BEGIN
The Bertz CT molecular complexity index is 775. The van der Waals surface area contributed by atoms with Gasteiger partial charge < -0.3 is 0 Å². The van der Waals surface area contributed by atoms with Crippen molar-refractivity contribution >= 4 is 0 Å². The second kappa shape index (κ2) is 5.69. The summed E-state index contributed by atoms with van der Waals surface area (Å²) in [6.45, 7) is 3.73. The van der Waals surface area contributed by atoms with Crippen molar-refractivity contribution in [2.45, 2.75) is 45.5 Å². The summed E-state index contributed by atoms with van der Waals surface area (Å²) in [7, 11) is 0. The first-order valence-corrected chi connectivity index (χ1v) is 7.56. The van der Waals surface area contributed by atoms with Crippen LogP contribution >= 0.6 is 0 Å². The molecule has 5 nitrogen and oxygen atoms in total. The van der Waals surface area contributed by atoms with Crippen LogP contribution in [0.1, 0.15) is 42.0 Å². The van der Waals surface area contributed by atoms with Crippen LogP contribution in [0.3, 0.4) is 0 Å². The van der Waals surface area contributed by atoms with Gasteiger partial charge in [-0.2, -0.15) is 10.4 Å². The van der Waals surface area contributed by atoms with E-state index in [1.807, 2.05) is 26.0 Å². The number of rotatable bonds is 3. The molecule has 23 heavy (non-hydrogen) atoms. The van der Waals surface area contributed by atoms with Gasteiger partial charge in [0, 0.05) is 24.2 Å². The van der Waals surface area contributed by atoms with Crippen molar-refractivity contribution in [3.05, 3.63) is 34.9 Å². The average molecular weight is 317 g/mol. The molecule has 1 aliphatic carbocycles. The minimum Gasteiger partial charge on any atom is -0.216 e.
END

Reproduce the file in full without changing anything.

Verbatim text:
The Bertz CT molecular complexity index is 775. The van der Waals surface area contributed by atoms with Gasteiger partial charge < -0.3 is 0 Å². The van der Waals surface area contributed by atoms with Crippen molar-refractivity contribution >= 4 is 0 Å². The second kappa shape index (κ2) is 5.69. The summed E-state index contributed by atoms with van der Waals surface area (Å²) in [6.45, 7) is 3.73. The van der Waals surface area contributed by atoms with Crippen molar-refractivity contribution in [2.45, 2.75) is 45.5 Å². The summed E-state index contributed by atoms with van der Waals surface area (Å²) in [7, 11) is 0. The first-order valence-corrected chi connectivity index (χ1v) is 7.56. The van der Waals surface area contributed by atoms with Crippen LogP contribution >= 0.6 is 0 Å². The molecule has 5 nitrogen and oxygen atoms in total. The van der Waals surface area contributed by atoms with Crippen LogP contribution in [0.1, 0.15) is 42.0 Å². The van der Waals surface area contributed by atoms with Crippen LogP contribution in [0.3, 0.4) is 0 Å². The van der Waals surface area contributed by atoms with Gasteiger partial charge in [-0.2, -0.15) is 10.4 Å². The van der Waals surface area contributed by atoms with E-state index in [1.807, 2.05) is 26.0 Å². The number of rotatable bonds is 3. The molecule has 23 heavy (non-hydrogen) atoms. The van der Waals surface area contributed by atoms with Gasteiger partial charge in [0, 0.05) is 24.2 Å². The van der Waals surface area contributed by atoms with Crippen molar-refractivity contribution in [3.05, 3.63) is 34.9 Å². The average molecular weight is 317 g/mol. The molecule has 1 aliphatic carbocycles. The minimum Gasteiger partial charge on any atom is -0.216 e.